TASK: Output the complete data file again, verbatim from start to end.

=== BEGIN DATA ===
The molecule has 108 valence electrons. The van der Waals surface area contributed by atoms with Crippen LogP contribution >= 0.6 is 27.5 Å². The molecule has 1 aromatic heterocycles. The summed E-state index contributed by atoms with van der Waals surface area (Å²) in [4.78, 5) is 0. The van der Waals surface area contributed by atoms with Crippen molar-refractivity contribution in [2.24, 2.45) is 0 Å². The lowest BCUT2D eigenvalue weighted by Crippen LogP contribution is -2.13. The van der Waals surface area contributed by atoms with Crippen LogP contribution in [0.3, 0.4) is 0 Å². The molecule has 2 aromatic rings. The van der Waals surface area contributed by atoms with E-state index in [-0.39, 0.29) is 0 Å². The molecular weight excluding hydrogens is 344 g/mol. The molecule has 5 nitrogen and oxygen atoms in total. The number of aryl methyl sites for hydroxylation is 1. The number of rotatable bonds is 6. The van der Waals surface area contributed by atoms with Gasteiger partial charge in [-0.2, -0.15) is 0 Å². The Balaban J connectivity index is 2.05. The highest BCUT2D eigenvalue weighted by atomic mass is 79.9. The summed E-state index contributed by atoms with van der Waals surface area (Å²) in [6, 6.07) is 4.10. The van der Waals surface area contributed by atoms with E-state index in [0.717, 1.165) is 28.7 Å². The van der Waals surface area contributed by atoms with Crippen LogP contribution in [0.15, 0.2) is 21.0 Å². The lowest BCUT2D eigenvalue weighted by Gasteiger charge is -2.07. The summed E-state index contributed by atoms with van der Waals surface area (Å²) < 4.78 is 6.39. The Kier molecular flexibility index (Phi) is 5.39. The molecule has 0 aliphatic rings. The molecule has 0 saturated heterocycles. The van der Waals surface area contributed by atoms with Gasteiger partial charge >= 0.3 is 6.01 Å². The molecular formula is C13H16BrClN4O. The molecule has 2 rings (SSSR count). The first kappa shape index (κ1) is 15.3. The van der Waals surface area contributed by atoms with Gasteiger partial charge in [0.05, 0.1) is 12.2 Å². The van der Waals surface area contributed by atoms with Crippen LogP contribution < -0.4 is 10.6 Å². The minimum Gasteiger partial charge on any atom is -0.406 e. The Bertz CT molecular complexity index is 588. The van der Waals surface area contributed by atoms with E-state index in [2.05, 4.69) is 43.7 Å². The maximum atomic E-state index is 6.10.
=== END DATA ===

The molecule has 108 valence electrons. The van der Waals surface area contributed by atoms with Crippen LogP contribution >= 0.6 is 27.5 Å². The molecule has 1 aromatic heterocycles. The summed E-state index contributed by atoms with van der Waals surface area (Å²) in [4.78, 5) is 0. The van der Waals surface area contributed by atoms with Crippen molar-refractivity contribution in [2.24, 2.45) is 0 Å². The lowest BCUT2D eigenvalue weighted by Crippen LogP contribution is -2.13. The van der Waals surface area contributed by atoms with Crippen LogP contribution in [0.3, 0.4) is 0 Å². The molecule has 2 aromatic rings. The van der Waals surface area contributed by atoms with E-state index in [-0.39, 0.29) is 0 Å². The molecular weight excluding hydrogens is 344 g/mol. The molecule has 5 nitrogen and oxygen atoms in total. The number of aryl methyl sites for hydroxylation is 1. The number of rotatable bonds is 6. The van der Waals surface area contributed by atoms with Gasteiger partial charge in [-0.2, -0.15) is 0 Å². The Balaban J connectivity index is 2.05. The highest BCUT2D eigenvalue weighted by atomic mass is 79.9. The summed E-state index contributed by atoms with van der Waals surface area (Å²) in [6, 6.07) is 4.10. The van der Waals surface area contributed by atoms with E-state index in [0.717, 1.165) is 28.7 Å². The van der Waals surface area contributed by atoms with Crippen LogP contribution in [0.15, 0.2) is 21.0 Å². The lowest BCUT2D eigenvalue weighted by Gasteiger charge is -2.07. The summed E-state index contributed by atoms with van der Waals surface area (Å²) < 4.78 is 6.39. The Kier molecular flexibility index (Phi) is 5.39. The molecule has 0 aliphatic rings. The molecule has 0 saturated heterocycles. The van der Waals surface area contributed by atoms with Gasteiger partial charge >= 0.3 is 6.01 Å². The molecular formula is C13H16BrClN4O. The molecule has 2 rings (SSSR count). The first kappa shape index (κ1) is 15.3. The van der Waals surface area contributed by atoms with Gasteiger partial charge in [0.05, 0.1) is 12.2 Å². The van der Waals surface area contributed by atoms with Crippen LogP contribution < -0.4 is 10.6 Å². The minimum Gasteiger partial charge on any atom is -0.406 e. The Bertz CT molecular complexity index is 588. The van der Waals surface area contributed by atoms with E-state index in [2.05, 4.69) is 43.7 Å². The maximum atomic E-state index is 6.10.